Pregnancy: The Last Few Weeks
In the last few weeks of your pregnancy, contractions can turn into an alarm: they signal that you’re going through labor. However, some contractions aren’t the real thing.
Contractions like these are identified as Braxton-Hicks contractions. You can look at it as a practice run for your body to get ready for the big show, which is giving birth to your baby. But, remember, these contractions don’t mean that you’re about to welcome your baby to the world.
Unsure whether the contractions you’re having are Braxton-Hicks or real? Here’s how to differentiate them – Braxton hicks versus real contractions:
Named after the doctor who coined the term, Braxton-Hicks contractions are contractions that may feel like you’re going through real labor contractions when, in fact, you’re not.
They won’t lead to the actual delivery, but Braxton-Hicks contractions can make the cervix narrow similarly to true labor contractions.
Braxton-Hicks contractions usually begin in the 28th week of pregnancy. You will feel them occasionally, especially in the afternoon or at night after a lot of activity. There is no noticeable pattern, but Braxton-Hicks contractions may frequently happen the nearer you are to your due date.
Being hit with a Braxton-Hicks contraction will cause your abdomen to tighten. Most of the time, it is not extremely painful, but it can hurt. Here is one of the things about Braxton hicks versus real contractions – the pain is difficult to differentiate.
Signs of experiencing Braxton-Hicks contractions are the following: contractions that sometimes come and go; it doesn’t get painful or closer together; contractions that disappear when you pee or switch positions.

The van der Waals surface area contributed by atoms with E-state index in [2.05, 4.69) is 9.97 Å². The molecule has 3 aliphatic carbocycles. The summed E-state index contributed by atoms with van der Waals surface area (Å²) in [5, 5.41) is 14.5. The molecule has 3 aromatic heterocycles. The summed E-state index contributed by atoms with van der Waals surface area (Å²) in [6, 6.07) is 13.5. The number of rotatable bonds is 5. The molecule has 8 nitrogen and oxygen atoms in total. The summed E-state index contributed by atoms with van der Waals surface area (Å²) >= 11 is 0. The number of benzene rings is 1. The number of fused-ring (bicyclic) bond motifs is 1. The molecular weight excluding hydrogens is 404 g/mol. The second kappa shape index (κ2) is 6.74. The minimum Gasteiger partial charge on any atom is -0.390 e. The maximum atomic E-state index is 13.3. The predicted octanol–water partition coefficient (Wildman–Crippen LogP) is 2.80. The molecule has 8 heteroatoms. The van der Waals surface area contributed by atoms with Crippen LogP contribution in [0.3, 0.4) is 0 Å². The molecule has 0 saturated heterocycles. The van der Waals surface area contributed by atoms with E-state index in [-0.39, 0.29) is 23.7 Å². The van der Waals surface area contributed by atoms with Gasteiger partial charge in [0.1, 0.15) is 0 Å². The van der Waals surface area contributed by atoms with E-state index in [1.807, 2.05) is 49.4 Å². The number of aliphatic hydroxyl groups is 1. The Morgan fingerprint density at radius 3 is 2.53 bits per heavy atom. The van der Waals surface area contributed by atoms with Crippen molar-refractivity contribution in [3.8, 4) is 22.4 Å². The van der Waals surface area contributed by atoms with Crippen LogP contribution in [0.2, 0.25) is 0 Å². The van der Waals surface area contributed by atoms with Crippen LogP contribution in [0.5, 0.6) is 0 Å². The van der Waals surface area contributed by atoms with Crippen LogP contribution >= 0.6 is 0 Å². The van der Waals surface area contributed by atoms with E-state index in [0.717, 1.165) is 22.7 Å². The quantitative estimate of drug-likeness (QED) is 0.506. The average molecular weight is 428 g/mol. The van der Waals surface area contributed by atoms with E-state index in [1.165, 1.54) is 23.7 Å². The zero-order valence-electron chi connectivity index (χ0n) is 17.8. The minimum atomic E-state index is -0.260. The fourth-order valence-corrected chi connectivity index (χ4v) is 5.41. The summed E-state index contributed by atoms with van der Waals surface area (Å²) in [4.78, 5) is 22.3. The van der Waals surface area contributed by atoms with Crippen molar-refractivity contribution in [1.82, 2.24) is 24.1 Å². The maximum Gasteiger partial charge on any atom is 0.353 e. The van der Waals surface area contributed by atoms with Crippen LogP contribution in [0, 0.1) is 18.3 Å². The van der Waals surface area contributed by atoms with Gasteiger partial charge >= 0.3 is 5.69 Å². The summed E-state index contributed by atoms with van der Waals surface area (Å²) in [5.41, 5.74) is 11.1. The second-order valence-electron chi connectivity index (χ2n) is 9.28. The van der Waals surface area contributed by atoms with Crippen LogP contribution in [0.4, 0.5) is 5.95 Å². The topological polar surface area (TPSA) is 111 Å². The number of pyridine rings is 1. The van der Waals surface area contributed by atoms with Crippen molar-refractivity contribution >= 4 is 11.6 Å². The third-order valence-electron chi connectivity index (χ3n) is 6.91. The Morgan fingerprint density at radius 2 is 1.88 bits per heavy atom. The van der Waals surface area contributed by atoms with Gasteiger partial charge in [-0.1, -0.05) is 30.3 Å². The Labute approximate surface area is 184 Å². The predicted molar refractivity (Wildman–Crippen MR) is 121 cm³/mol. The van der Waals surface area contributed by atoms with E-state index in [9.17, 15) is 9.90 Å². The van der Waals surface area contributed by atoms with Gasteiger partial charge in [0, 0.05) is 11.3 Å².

True Labor Contractions
True labor contractions occur when a hormone in your body called oxytocin is released. This hormone makes your uterus contract and signals that you are going through labor. For most mothers, true labor contractions begin around 40 weeks into the pregnancy. However, true contractions that occur before 37 weeks can mean that you’re going through preterm labor.
When you’re experiencing true labor contractions, your cervix will thin out, and the upper part of your uterus will tighten for the baby to go down the birth canal. This way, you can prepare for the delivery.
A real contraction is something akin to a wave. When you start feeling it, the pain that you’ll feel starts low, then moves up until it reaches the ultimate peak, and retreats. Your abdomen will feel hard when you touch it.
One clue to figure out that you’re in real labor is when the timing of your contractions are spaced very evenly, and it gets shorter as it goes on. For example, your contractions come back every five minutes, then it decreases to three, to two, and so on. Over time, your contractions will get very painful.
There are many other signs when you’re going into labor, such as:
- A clump of bloody or pink-like mucus when you make a trip to the toilet.
- The feeling that your baby has “dropped” in your stomach or belly.
- Vaginal leakage. It means that your water has broken.
So Now, How Can I Distinguish Them?
Braxton hicks versus real contractions overview:
- When they occur:
- Braxton-Hicks contractions may occur around the 13th to 27th week, but they usually start during the third trimester.
- Real labor contractions should begin after 37 weeks into your pregnancy (otherwise, it may mean that you’re going through premature labor).
- How frequently they occur:
- Braxton-Hicks contractions happen randomly and with no apparent pattern.
- Real labor contractions come at regular periods, which shortens as more time goes on.